Saturday and back to back 10 minute qualifying sessions for Races 24 and 25. The strategy here given the time allocated is to head out on tyres previously used in practice and put together a “solid” lap with the driver taking particular attention to the handling of the car and having to make immediate decisions as to whether he wants any changes. Often these decisions are not easy as the car can behave quite differently on a roaded tyre than to how it will on a green (new) tyre. The cars then re-entered pit lane and the green tyres were put on, with the clock now under 3 minutes remaining in the session. The time would allow for an out lap where effort is put into getting heat into the tyres, particularly the fronts by swerving side to side and then two flying laps. At the end of this process Scotty qualified 3rd and 8th and Moff 25th and 22nd. The Triple 888 duo of Van Gisbergen and Whincup were 1 and 2 in both qualifying sessions.

Race 24 and Scotty jumped well and loomed up alongside and slightly in front of Van Gisbergen into turn 1, but with the track changing direction into turn 2 Van Gisbergen hung on the outside of Scotty through turn 1 only to take the upper hand into turn 2, great driving and more importantly fantastic racing by both boys.

As much as Moff had qualified back his start was also impressive and he was on the attack from the start. It’s obvious that Moff didn’t qualify where either he or the Team were satisfied, but what did satisfy me was his approach to the race and by race end he had worked his way to 20th. The race was won by Whincup from Van Gisbergen, with Scotty the best of the rest in 3rd.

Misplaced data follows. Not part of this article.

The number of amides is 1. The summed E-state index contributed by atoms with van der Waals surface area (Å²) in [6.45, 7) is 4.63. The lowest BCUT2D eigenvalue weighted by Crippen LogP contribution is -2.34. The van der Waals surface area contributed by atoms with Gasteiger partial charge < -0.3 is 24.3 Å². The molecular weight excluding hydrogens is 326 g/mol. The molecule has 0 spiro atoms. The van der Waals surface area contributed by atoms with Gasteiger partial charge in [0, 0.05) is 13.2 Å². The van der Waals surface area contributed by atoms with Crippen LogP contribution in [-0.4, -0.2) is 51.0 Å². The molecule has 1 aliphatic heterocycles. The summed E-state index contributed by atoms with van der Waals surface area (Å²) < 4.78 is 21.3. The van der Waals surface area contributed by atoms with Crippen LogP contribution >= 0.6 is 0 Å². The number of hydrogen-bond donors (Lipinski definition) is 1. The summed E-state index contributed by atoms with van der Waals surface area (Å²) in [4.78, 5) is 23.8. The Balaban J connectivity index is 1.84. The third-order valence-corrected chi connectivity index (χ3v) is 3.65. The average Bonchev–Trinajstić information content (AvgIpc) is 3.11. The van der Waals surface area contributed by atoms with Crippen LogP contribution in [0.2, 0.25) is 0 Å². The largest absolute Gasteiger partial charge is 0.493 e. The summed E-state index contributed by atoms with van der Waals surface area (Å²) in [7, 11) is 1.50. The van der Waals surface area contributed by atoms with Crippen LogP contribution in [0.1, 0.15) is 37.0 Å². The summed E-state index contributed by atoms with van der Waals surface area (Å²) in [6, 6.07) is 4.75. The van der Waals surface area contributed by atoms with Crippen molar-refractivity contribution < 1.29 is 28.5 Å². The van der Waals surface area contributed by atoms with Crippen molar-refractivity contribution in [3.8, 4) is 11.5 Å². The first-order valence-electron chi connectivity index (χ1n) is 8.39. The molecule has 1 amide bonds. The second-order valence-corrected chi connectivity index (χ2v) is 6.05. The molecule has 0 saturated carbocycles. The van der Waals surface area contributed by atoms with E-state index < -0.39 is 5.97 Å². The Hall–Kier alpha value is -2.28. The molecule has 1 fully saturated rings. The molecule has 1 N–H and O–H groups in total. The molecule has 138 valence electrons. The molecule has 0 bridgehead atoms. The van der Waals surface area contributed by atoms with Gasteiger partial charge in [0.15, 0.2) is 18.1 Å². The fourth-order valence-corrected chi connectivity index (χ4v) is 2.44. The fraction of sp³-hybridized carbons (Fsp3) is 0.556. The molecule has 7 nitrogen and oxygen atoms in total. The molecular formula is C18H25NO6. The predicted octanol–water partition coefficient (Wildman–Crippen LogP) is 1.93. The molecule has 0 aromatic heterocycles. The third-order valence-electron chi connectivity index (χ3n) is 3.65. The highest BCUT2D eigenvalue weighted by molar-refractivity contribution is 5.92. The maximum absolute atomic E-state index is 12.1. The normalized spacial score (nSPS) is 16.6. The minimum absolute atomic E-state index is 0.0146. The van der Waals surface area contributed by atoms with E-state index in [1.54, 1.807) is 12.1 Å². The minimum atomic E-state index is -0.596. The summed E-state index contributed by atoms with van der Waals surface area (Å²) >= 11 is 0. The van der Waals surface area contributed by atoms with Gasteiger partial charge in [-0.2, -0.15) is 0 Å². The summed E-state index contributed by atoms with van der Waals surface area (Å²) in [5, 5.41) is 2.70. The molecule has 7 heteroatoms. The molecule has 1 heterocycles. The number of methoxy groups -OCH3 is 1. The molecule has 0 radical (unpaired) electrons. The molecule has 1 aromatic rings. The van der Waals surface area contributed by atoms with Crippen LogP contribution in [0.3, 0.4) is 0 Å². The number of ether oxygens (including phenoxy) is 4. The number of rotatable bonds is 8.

Race 25 and again the Triple 8 cars dominated but this time Van Gisbergen held out Whincup who put up a spirited fight in the early laps. Back further Scotty tussled with Winterbottom (Prodrive) and Davison (Tekno) and finished 7th, more importantly 8 positions in front of Lowndesy, narrowing that gap for 3rd in the Championship. Moff was the biggest mover in the pack racing from 22nd to 14th and moving into Sunday’s activities on a positive note.

Saturday night and it is fireworks season in Pukekohe and they can be bought on every street corner. Of course all of the young men in our Team are extremely sensible, but they also enjoy a bit of fun. Led by Gypsy (Jeffrey Marshall) I am told that there was quite a bit of laughter and fun had as the night sky was lit up.